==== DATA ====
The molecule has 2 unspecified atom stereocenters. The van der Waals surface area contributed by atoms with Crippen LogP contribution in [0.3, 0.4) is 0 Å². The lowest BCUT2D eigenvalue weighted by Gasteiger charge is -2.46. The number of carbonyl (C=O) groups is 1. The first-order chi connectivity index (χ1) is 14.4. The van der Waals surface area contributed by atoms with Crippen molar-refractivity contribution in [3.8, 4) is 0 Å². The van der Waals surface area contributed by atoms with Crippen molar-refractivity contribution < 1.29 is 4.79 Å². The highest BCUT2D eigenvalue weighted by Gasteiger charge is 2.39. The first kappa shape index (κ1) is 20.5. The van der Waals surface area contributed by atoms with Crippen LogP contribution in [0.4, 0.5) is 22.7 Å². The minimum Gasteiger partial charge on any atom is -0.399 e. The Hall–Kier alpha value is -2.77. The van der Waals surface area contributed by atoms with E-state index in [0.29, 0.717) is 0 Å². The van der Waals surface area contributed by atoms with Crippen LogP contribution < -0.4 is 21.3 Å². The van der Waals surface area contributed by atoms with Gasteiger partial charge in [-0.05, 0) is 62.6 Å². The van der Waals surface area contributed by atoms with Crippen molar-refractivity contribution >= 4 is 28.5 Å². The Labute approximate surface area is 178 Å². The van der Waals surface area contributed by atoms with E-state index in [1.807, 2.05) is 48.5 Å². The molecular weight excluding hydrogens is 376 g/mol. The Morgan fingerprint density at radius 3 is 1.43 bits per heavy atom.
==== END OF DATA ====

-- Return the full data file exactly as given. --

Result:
The molecule has 2 unspecified atom stereocenters. The van der Waals surface area contributed by atoms with Crippen LogP contribution in [0.3, 0.4) is 0 Å². The lowest BCUT2D eigenvalue weighted by Gasteiger charge is -2.46. The number of carbonyl (C=O) groups is 1. The first-order chi connectivity index (χ1) is 14.4. The van der Waals surface area contributed by atoms with Crippen molar-refractivity contribution in [3.8, 4) is 0 Å². The van der Waals surface area contributed by atoms with Crippen molar-refractivity contribution < 1.29 is 4.79 Å². The highest BCUT2D eigenvalue weighted by Gasteiger charge is 2.39. The first kappa shape index (κ1) is 20.5. The van der Waals surface area contributed by atoms with Crippen LogP contribution in [0.4, 0.5) is 22.7 Å². The minimum Gasteiger partial charge on any atom is -0.399 e. The Hall–Kier alpha value is -2.77. The van der Waals surface area contributed by atoms with E-state index in [0.29, 0.717) is 0 Å². The van der Waals surface area contributed by atoms with Crippen LogP contribution < -0.4 is 21.3 Å². The van der Waals surface area contributed by atoms with Gasteiger partial charge in [-0.05, 0) is 62.6 Å². The van der Waals surface area contributed by atoms with Crippen molar-refractivity contribution >= 4 is 28.5 Å². The Labute approximate surface area is 178 Å². The van der Waals surface area contributed by atoms with E-state index in [1.807, 2.05) is 48.5 Å². The molecular weight excluding hydrogens is 376 g/mol. The Morgan fingerprint density at radius 3 is 1.43 bits per heavy atom.